Frivolity Penetrates Cubans’ Souls

Irina Echarry

French Cinema Week

HAVANA TIMES, July 3 — Ever since I was little, the word “frivolity” attracted my attention.  To me it seemed beautiful, mesmerizing, at least until I found out its meaning.  Up until that time I’d been attracted to the term because of a fabric that was named after the word’s French version: frivolité.  It was something purely semantic.

It was its sound that I liked.  Over the years, I’ve lost the pleasure in it, seeing how it does damage to people.  It keeps them on the surface of things, preventing them from digging until finding the essence of things, limiting them to looking without seeing, without committing themselves.

This can be seen in movies here.  Cubans still have the privilege of enjoying a wide variety of films throughout the whole year.  To be sincere though, it’s becoming increasingly unbearable to withstand the heat in cinemas.  Though these facilities were designed for air conditioning, for the most part those systems don’t work; movie watchers are cooled only by the draft that may or may not come in through open doors, distant from where we sit.  Even still, it’s an opportunity to travel to places where physically we cannot venture, for one reason or another.

In this way I traveled as far as Vietnam.  A film series took us on a journey through the cities and rural parts of that country, as well as through its past history and into the daily lives of its ordinary people.  Yet, by showing these features, the Infanta Cinema stayed empty the whole week.  Only five or six of us showed up.

The Cinemateca de Cuba projects jewels on its screens, but similarly it serves a minimally sized circle.  Presented there are major directors, who people are unaware of but whose works are nonetheless shown in this and other cinemas without attracting the public.

The great masses hold out for commercial and frivolous movies.  So, when the Havana International Film Festival arrives and the theaters are overflowing, the image is left that Cubans are movie buffs, but that’s not true.

Currently the annual Festival of French Cinema has arrived.  The auditoriums stay packed for each show.  Despite the heat, people stoically withstand it watching light comedies.  Complacent and smiling, they applaud the directors and actors.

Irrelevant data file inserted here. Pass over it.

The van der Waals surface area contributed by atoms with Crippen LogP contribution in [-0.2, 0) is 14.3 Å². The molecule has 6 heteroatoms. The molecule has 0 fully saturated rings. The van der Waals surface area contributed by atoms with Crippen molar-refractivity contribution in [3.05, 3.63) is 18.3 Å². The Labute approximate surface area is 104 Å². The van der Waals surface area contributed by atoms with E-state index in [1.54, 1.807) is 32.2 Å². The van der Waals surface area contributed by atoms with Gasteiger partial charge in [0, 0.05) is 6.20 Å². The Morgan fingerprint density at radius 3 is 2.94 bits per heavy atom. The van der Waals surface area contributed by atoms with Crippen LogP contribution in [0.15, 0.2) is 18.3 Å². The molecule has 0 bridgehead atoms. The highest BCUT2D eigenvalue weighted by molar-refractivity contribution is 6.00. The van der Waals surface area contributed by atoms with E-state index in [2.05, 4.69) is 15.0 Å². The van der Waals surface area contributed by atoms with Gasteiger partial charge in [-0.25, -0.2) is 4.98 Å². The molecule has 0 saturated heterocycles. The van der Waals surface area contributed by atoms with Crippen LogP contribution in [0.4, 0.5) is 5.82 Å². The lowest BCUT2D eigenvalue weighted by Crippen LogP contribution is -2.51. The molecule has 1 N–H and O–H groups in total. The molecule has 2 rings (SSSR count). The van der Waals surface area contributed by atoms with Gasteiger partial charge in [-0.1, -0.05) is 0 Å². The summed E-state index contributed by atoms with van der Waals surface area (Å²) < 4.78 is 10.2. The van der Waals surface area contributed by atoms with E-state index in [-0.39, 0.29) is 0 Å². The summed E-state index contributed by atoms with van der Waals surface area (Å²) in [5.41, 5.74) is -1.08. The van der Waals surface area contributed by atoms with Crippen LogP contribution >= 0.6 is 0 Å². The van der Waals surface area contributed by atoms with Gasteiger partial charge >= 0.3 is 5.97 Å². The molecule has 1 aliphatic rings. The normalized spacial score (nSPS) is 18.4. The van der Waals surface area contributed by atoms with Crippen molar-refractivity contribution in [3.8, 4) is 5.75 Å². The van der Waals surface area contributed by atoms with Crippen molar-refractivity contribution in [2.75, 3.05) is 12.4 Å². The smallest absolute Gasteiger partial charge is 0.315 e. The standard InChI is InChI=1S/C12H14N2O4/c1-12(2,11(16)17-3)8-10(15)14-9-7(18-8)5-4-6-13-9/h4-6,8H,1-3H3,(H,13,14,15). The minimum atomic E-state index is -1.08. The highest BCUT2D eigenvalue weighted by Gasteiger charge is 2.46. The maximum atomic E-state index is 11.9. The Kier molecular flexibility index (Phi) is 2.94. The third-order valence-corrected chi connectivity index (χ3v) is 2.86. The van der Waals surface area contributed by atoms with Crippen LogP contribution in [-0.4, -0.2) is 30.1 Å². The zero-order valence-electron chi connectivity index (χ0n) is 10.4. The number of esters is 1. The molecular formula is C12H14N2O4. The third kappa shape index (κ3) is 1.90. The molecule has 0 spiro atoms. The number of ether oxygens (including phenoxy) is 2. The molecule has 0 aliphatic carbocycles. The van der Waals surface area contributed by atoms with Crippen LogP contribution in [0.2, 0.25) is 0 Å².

Just the opposite occurred with a fascinating series on Haitian cinema, where documentaries brought us closer to that country, its poverty, its people and their hopes from the most human of vantage points, without politics corrupting the aims of the films.

Pink and Black

I can’t stop comparing the public’s reaction to a French movie, Pink and Black. It was well made but so light that it barely gave you a chance to savor the scenery or the performances.  Nonetheless, people couldn’t stop of laughing at the foolishness, as they sweated buckets.

Upon leaving the cinema, people who I consider intelligent highlighted that the comedy served “to refresh, to amuse,” though they admitted they didn’t go see the Haitian films; they had enough problems in their own homes, they explained.  I didn’t doubt that, we all have problems.

Haiti Cherie

The same was true of Haiti Cherie, a movie that is spine-chilling for the reality it depicts; it went by unnoticed by the great masses.  The Mesa Redonda (Cuba’s evening news/commentary program) has dedicated several broadcasts to Haiti [where hundreds of Cuban doctors are working], but none was as hard hitting as the vision presented in the film.  It showed the story of many Haitian workers who secretly escaped from the political and economic violence of their country and, seeking a better life, took refuge in the Dominican Republic.

There they become cane cutters and remain exploited, humiliated, and living under infra-human conditions in a modern form of slavery.

The Infanta Cinema is the only theater that currently has working air conditioning during its projections.  It would be necessary to see what occurs inside the mind of each person who prefers “to refresh” themselves inside packed, overheated halls without any ventilation, instead of coming closer to the misery of another country, in an empty room with good air conditioning.

Could it be that frivolité (however well knitted together it may be) has submerged the sensitivity of people and made them unable to discern what has greater benefit?  Or, perhaps, people prefer to feel physically uncomfortable, without letting anything distant move their spirit?

In any case, the matter is serious and worthy of being analyzed by sociologists, of course sociologists who have not been contaminated with the syndrome of frivolity.